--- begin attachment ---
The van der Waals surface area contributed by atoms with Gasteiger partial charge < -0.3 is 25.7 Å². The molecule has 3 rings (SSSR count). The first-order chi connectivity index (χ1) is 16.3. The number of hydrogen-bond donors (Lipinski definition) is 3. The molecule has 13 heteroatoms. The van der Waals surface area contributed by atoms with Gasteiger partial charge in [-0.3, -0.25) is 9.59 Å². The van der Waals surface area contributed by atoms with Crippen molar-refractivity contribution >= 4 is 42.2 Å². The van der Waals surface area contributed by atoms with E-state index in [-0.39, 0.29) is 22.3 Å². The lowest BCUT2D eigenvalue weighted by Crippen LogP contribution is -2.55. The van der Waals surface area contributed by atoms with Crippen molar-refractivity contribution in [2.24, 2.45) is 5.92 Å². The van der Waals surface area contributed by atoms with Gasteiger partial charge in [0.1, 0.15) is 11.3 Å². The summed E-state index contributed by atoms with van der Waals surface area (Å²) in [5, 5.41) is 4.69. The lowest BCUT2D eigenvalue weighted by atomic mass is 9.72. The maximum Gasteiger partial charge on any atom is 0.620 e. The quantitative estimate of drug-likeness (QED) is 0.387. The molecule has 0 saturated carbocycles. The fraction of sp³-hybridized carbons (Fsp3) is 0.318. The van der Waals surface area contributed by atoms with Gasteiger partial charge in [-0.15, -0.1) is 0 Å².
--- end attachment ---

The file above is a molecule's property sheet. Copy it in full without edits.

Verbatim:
The van der Waals surface area contributed by atoms with Gasteiger partial charge < -0.3 is 25.7 Å². The molecule has 3 rings (SSSR count). The first-order chi connectivity index (χ1) is 16.3. The number of hydrogen-bond donors (Lipinski definition) is 3. The molecule has 13 heteroatoms. The van der Waals surface area contributed by atoms with Gasteiger partial charge in [-0.3, -0.25) is 9.59 Å². The van der Waals surface area contributed by atoms with Crippen molar-refractivity contribution >= 4 is 42.2 Å². The van der Waals surface area contributed by atoms with E-state index in [-0.39, 0.29) is 22.3 Å². The lowest BCUT2D eigenvalue weighted by Crippen LogP contribution is -2.55. The van der Waals surface area contributed by atoms with Crippen molar-refractivity contribution in [2.24, 2.45) is 5.92 Å². The van der Waals surface area contributed by atoms with Gasteiger partial charge in [0.1, 0.15) is 11.3 Å². The summed E-state index contributed by atoms with van der Waals surface area (Å²) in [5, 5.41) is 4.69. The lowest BCUT2D eigenvalue weighted by atomic mass is 9.72. The maximum Gasteiger partial charge on any atom is 0.620 e. The quantitative estimate of drug-likeness (QED) is 0.387. The molecule has 0 saturated carbocycles. The fraction of sp³-hybridized carbons (Fsp3) is 0.318. The van der Waals surface area contributed by atoms with Gasteiger partial charge in [-0.15, -0.1) is 0 Å².